• Tricyclic antidepressants (TCAs): Newer TCAs can be effective for nerve pain and have fewer side effects than older TCAs. However, people with heart arrhythmias, a history of heart attack, or glaucoma should not take them.
  • Anticonvulsants: Misfiring nerve cells are a common link between seizures and nerve pain. Anticonvulsants, such as gabapentin, can calm these nerve impulses.
  • Opioids: Although opioids effectively block pain, they are addictive, and doctors will carefully monitor how a person uses them.
  • Topical local anesthetics: Lidocaine is the topical anesthetic doctors most often prescribe to ease nerve pain. Topical anesthetics do not cause systemic side effects such as drowsiness.
  • Capsaicin: An active component of chili peppers, it serves as a topical option for PHN.

The goal of medication is to reduce nerve pain with minimal side effects.

Shingles of the eye

Shingles that spread to the eye require prompt treatment to prevent vision loss.

Oral antivirals that a person takes within 72 hours after the first symptoms are effective at preventing long-term complications. Some common antivirals include acyclovir, valacyclovir, and famciclovir.

Treatment with corticosteroids is controversial. They can effectively treat pain and rash but can cause a rebound effect when a person stops using them.

Dry eye can further complicate healing. Doctors may suggest artificial tears, punctal plugs, bandage contact lenses, eyelid reconstructive surgery, and tarsorrhaphy — this involves the joining of part or all of the eyelids.

Doctors can treat shingles on the eye, which they call herpes zoster ophthalmicus, with oral antivirals and topical steroid drops. They will need to perform an eye exam using a slit lamp to examine the cornea.

Shingles of the ear

Doctors prescribe antiviral medications to treat shingles of the ear, which is also known as Ramsay Hunt Syndrome. Common antivirals include acyclovir, valacyclovir, famciclovir, and prednisone. Antivirals can successfully prevent further nerve degeneration and other long-term complications.

Encephalitis and vasculopathy

Doctors prescribe intravenous acyclovir to treat encephalitis and vasculopathy.

A person may receive acyclovir intravenously, through a vein, for a few days, then continue a course of oral acyclovir at home. The treatment period lasts 7–14 days.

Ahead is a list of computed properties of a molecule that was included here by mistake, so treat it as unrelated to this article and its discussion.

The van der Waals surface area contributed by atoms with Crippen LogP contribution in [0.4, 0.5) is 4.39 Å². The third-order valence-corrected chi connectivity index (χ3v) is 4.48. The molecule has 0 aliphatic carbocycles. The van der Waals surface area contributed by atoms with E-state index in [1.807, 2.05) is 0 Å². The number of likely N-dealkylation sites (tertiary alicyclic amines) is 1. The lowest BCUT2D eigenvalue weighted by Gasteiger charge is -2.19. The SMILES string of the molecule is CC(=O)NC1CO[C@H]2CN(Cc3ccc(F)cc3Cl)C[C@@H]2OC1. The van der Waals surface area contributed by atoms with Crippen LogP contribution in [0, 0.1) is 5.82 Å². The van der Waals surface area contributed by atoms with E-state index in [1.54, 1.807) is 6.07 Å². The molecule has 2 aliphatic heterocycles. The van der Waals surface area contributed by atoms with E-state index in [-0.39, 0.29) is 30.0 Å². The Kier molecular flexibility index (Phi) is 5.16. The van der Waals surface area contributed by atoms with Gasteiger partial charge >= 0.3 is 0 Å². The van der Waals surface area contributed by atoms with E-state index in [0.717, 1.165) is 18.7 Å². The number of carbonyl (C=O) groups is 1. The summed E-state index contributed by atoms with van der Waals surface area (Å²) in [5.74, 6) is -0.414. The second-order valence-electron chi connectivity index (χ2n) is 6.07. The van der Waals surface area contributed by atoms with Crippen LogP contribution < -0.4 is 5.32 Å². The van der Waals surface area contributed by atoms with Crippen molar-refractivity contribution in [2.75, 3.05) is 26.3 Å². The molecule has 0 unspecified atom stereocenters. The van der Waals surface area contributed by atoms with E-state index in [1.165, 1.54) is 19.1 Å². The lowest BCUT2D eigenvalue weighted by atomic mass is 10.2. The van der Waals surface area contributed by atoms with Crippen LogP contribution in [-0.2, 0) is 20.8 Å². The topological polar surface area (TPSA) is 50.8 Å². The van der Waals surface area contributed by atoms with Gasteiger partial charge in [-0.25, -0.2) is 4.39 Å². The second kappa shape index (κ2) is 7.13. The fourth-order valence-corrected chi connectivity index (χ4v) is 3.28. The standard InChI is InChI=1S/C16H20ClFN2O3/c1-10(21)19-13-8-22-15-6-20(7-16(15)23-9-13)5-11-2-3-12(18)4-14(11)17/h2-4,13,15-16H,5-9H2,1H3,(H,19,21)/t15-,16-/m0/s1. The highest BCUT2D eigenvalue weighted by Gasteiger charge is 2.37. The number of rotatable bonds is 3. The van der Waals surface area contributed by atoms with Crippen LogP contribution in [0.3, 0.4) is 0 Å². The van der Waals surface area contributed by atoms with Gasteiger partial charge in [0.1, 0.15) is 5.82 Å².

A history of chickenpox is the greatest risk factor for shingles. The chickenpox virus lies dormant in the body until it reactivates, causing painful shingles.

The second greatest risk factor is age. People over the age of 50 years are at increased risk of developing a shingles infection. Doctors recommend that people over this age or those over 19 years of age with weakened immune systems get the shingles vaccine.

People with compromised immune systems are more likely to develop complications from shingles, including PHN.

Learn more about the shingles vaccine.

If shingles develop near an eye or ear, a person should seek immediate medical attention.

They should also contact a doctor if they have nerve pain in an area of the body where the shingles rash does not appear.

If PHN is causing sleeplessness, depression, anxiety, or any other symptoms, an individual can discuss this with a doctor.

With prompt treatment, the outlook is generally good for people with shingles complications. Medications are available to ease pain and help control symptoms, although they may produce some side effects.

The pain and discomfort from PHN may take up to 1 year to resolve.

The herpes zoster virus causes shingles — the same virus that causes chickenpox. After a person contracts chickenpox, the virus lies dormant in the body until it reactivates and produces small, painful blisters on one side of the body.

Shingles can cause complications, particularly if blisters form near the eye or ear or on the face. It can also lead to PHN, which causes painful nerve sensations. Doctors often prescribe oral antiviral and corticosteroid medication.